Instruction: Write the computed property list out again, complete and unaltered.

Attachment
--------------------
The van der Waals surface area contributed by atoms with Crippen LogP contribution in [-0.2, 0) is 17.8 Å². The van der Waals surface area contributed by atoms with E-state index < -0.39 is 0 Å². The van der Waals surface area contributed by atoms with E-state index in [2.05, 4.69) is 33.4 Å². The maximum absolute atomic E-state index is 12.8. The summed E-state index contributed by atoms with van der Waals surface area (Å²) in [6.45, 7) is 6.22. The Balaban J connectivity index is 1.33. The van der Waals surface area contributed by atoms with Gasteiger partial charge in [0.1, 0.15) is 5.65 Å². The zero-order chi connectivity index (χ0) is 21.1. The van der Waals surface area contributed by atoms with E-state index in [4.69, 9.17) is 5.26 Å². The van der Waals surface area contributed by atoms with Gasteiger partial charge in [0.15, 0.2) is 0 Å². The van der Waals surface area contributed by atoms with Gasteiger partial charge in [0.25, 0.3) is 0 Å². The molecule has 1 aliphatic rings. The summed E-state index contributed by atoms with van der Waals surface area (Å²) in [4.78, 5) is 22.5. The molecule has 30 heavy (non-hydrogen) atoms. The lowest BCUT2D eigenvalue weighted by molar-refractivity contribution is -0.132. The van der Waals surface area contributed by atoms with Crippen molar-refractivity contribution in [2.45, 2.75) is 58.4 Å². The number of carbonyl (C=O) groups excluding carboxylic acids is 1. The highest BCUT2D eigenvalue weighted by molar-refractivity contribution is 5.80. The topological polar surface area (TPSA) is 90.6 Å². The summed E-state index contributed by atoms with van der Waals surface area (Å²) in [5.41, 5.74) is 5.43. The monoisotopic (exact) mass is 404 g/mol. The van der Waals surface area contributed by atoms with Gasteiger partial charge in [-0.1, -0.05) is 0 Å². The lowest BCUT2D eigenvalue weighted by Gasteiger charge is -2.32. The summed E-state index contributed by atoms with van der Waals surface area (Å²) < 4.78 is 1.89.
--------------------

The van der Waals surface area contributed by atoms with Crippen LogP contribution in [-0.2, 0) is 17.8 Å². The van der Waals surface area contributed by atoms with E-state index < -0.39 is 0 Å². The van der Waals surface area contributed by atoms with E-state index in [2.05, 4.69) is 33.4 Å². The maximum absolute atomic E-state index is 12.8. The summed E-state index contributed by atoms with van der Waals surface area (Å²) in [6.45, 7) is 6.22. The Balaban J connectivity index is 1.33. The van der Waals surface area contributed by atoms with Gasteiger partial charge in [0.1, 0.15) is 5.65 Å². The zero-order chi connectivity index (χ0) is 21.1. The van der Waals surface area contributed by atoms with E-state index in [4.69, 9.17) is 5.26 Å². The van der Waals surface area contributed by atoms with Gasteiger partial charge in [0.15, 0.2) is 0 Å². The van der Waals surface area contributed by atoms with Gasteiger partial charge in [0.25, 0.3) is 0 Å². The molecule has 1 aliphatic rings. The summed E-state index contributed by atoms with van der Waals surface area (Å²) in [4.78, 5) is 22.5. The molecule has 30 heavy (non-hydrogen) atoms. The lowest BCUT2D eigenvalue weighted by molar-refractivity contribution is -0.132. The van der Waals surface area contributed by atoms with Crippen molar-refractivity contribution in [2.45, 2.75) is 58.4 Å². The number of carbonyl (C=O) groups excluding carboxylic acids is 1. The highest BCUT2D eigenvalue weighted by molar-refractivity contribution is 5.80. The topological polar surface area (TPSA) is 90.6 Å². The summed E-state index contributed by atoms with van der Waals surface area (Å²) in [5.41, 5.74) is 5.43. The monoisotopic (exact) mass is 404 g/mol. The van der Waals surface area contributed by atoms with Gasteiger partial charge in [-0.1, -0.05) is 0 Å². The lowest BCUT2D eigenvalue weighted by Gasteiger charge is -2.32. The summed E-state index contributed by atoms with van der Waals surface area (Å²) < 4.78 is 1.89.